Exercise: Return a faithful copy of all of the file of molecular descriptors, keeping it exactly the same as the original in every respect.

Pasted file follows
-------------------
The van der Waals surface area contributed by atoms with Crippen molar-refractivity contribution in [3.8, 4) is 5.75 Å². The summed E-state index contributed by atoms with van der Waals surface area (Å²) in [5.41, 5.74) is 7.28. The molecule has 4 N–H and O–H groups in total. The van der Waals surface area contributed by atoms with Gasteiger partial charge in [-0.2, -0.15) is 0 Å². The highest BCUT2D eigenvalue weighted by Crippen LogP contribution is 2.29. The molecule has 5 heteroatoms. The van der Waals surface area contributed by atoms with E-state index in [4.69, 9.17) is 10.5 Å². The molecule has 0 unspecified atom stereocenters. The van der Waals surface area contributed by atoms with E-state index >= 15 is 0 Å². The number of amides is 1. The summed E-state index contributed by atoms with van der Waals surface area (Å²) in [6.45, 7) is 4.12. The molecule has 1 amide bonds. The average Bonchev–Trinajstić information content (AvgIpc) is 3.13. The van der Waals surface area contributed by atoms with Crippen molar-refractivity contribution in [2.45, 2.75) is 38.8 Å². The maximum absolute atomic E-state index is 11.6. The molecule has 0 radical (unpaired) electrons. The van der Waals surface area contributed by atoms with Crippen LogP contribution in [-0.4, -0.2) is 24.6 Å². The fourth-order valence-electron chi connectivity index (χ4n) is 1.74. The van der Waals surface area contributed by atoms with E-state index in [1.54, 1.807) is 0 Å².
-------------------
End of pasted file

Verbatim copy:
The van der Waals surface area contributed by atoms with Crippen molar-refractivity contribution in [3.8, 4) is 5.75 Å². The summed E-state index contributed by atoms with van der Waals surface area (Å²) in [5.41, 5.74) is 7.28. The molecule has 4 N–H and O–H groups in total. The van der Waals surface area contributed by atoms with Gasteiger partial charge in [-0.2, -0.15) is 0 Å². The highest BCUT2D eigenvalue weighted by Crippen LogP contribution is 2.29. The molecule has 5 heteroatoms. The van der Waals surface area contributed by atoms with E-state index in [4.69, 9.17) is 10.5 Å². The molecule has 0 unspecified atom stereocenters. The van der Waals surface area contributed by atoms with E-state index >= 15 is 0 Å². The number of amides is 1. The summed E-state index contributed by atoms with van der Waals surface area (Å²) in [6.45, 7) is 4.12. The molecule has 1 amide bonds. The average Bonchev–Trinajstić information content (AvgIpc) is 3.13. The van der Waals surface area contributed by atoms with Crippen molar-refractivity contribution in [2.45, 2.75) is 38.8 Å². The maximum absolute atomic E-state index is 11.6. The molecule has 0 radical (unpaired) electrons. The van der Waals surface area contributed by atoms with Crippen LogP contribution in [-0.4, -0.2) is 24.6 Å². The fourth-order valence-electron chi connectivity index (χ4n) is 1.74. The van der Waals surface area contributed by atoms with E-state index in [1.54, 1.807) is 0 Å².